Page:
Films I loved in November 2019

1 December 2019
Scarlett Johansson as Nicole Barber and Adam Driver as Charlie Barber in Marriage Story

Marriage Story follows the awkward, messy, sometime hilarious and often heartbreaking process behind a couple getting divorced in Noah Baumbach’s most sophisticated and engaging film to date. This is a sincere and moving film about adjusting to enormous practical and emotional upheaval, and rather than oscillating sympathy between the couple, it explores how both perspectives are valid, even when conflicting. We see how rage and bitterness twist the memories of innocent details into arguments to discredit the other, but also how underlying all the pain is sorrow, tenderness and loss.

Joe Pesci as Russell Bufalino and Robert De Niro as Frank Sheeran in The Irishman

Martin Scorsese’s epic crime film The Irishman encapsulates so much of what has defined Scorsese over the decades as one of the all time great filmmakers. Both familiar and refreshing, Scorsese uses innovative de-aging visual effects with non-lineal narrative techniques to deliver a classic rise and fall – and then fall further – story about real-life gangster Frank ‘The Irishman’ Sheeran. The result is a captivating, energetic and deeply reflective film about masculinity, family, crime, politics and history; bursting with Scorsese’s distinctive approach to melodrama, violence and melancholia.

Antonio Banderas as Salvador Mallo in Pain and Glory

While I like a number of Pedro Almodóvar films, I’ve never considered myself a fan as such, so I was surprised by how much I loved his highly self-referential and autobiographical new film Pain and Glory. Reunited with once regular leading man Antonio Banderas in the lead role as an ageing filmmaker looking back at his career, childhood, friendships and love affairs, Pain and Glory is very much Almodóvar’s as similar to Federico Fellini’s 1963 masterpiece it explores the creative process and how great art comes from artists wrestling with the past and interrogating their own identity.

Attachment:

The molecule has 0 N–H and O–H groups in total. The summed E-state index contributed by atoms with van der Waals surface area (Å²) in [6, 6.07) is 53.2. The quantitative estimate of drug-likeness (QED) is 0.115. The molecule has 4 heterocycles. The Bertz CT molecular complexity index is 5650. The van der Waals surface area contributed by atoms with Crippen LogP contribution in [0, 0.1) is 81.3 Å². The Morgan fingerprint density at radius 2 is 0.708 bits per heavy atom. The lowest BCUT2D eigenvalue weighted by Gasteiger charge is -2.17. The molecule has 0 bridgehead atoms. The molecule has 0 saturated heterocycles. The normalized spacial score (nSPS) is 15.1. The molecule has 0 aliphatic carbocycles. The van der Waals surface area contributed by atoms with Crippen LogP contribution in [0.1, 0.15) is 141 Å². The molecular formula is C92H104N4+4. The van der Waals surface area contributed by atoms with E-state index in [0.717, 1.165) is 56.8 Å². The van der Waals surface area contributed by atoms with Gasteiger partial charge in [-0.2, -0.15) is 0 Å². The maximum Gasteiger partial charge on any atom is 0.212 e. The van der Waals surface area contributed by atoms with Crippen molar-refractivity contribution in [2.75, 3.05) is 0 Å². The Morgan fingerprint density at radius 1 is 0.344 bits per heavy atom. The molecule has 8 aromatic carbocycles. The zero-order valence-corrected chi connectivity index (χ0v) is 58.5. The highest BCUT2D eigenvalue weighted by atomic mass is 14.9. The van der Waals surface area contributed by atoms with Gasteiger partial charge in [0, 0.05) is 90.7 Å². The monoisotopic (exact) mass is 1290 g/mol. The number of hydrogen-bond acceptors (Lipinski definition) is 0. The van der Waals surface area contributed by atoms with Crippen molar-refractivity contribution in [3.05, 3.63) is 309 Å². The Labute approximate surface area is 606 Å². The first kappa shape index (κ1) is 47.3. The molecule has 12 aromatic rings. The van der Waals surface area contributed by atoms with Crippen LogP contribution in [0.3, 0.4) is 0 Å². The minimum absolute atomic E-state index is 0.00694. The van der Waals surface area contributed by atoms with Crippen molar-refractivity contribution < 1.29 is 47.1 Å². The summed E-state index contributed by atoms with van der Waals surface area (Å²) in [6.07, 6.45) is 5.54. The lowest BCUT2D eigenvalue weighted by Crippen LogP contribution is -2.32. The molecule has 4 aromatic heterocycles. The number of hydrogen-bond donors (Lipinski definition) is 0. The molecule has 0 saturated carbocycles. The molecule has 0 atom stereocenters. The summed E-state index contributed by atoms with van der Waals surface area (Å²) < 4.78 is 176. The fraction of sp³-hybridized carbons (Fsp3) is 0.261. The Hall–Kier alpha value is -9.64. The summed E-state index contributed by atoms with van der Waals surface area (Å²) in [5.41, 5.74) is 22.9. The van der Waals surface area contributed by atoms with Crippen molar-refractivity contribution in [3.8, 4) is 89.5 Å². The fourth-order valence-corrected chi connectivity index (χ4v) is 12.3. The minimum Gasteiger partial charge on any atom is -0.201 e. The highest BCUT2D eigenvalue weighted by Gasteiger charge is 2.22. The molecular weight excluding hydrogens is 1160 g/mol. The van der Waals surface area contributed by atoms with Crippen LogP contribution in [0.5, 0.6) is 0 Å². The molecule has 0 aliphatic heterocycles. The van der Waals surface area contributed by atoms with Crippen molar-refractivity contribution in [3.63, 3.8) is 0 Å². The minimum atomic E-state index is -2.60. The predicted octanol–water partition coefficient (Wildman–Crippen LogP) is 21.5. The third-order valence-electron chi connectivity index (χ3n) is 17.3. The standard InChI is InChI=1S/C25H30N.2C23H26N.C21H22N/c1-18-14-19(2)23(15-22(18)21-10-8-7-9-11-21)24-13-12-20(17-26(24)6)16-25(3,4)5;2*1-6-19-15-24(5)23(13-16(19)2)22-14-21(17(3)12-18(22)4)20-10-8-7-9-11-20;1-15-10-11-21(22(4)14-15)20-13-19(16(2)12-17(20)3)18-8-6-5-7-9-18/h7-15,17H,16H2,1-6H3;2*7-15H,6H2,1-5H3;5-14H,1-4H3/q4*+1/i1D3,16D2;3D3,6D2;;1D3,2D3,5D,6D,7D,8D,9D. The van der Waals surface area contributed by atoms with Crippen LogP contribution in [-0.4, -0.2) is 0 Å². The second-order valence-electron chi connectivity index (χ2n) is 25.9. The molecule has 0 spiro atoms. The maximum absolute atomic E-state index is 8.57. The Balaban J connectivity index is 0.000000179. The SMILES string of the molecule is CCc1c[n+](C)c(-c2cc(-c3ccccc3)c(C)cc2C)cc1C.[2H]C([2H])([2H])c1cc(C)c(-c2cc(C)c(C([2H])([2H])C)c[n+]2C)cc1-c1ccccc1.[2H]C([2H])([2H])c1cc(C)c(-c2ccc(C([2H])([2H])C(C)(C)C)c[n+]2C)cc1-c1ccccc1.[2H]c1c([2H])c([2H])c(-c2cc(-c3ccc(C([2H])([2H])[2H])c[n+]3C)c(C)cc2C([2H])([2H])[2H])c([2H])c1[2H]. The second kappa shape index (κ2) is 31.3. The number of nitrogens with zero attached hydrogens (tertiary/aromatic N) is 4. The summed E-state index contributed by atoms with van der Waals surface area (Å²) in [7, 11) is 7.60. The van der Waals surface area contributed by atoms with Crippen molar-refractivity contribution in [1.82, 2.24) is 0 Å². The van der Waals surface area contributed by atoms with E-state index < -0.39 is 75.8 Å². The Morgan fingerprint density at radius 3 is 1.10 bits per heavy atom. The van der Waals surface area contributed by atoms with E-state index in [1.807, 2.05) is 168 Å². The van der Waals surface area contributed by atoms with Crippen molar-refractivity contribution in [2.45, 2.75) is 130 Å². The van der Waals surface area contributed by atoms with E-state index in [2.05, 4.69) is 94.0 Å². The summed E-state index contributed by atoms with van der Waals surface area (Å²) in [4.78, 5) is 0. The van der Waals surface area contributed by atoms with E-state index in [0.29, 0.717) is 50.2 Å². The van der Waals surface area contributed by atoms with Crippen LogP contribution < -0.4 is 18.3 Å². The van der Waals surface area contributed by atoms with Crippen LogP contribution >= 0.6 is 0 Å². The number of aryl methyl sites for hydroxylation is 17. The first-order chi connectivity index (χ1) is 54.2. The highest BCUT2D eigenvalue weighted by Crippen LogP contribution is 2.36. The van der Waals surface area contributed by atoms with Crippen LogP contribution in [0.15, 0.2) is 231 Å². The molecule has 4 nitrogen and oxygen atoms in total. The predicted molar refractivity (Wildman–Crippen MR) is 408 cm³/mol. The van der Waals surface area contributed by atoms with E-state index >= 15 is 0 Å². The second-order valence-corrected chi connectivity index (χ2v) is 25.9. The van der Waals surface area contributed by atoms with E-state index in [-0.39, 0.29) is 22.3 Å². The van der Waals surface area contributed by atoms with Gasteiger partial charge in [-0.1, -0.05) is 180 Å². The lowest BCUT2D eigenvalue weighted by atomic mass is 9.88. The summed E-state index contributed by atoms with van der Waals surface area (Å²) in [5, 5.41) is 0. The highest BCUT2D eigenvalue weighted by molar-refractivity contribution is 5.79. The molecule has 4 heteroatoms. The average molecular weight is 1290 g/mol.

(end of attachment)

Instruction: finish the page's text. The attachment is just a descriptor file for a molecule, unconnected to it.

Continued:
I Lost My Body

The French animated feature I Lost My Body is an inventive and moving parable about a disembodied hand trying to find its owner intercut with a story about a young man attempting to find his place in the world while still haunted by the loss of his parents as a child. It’s a film both literally and symbolically about dismemberment, exploring the human desire to have a sense of belonging, but also the need to let go. It is excellent storytelling and a terrific example of using animation to tell a story that live action could not deliver as effectively.

The Senegal-set film Atlantics is a striking debut feature film by actor-turned-filmmaker Mati Diop who manages the films tonal changes and blend of genres with impressive ease and finesse. Central to the story is a woman who has been arranged to marry one man, but loves another: an exploited construction worker. What begins as a serene social realist film about class and gender politics, then goes into bewitching fantasy territory as supernatural elements and magical realism are weaved into the film in a way that feels completely organic and yet strikingly bold and original.

Annette Bening as Dianne Feinstein and Adam Driver as Daniel Jones in The Report

The Report is an excellent procedural drama about USA Senate staffer Daniel J Jones’s work on the comprehensive report on the CIA’s use of ‘enhanced interrogation techniques’ (in other words, torture) during the Bush Administration. Detailing the investigative process and the political barriers put up against Jones and his team, The Report is a compelling film that firmly reinforces the known fact that popular culture from Zero Dark Thirty to 24 often forgets, and that is that torture is not only extremely unethical, but it has been widely proven to not produce reliable results.

Melvil Poupaud: Alexandre Guérin in By the Grace of God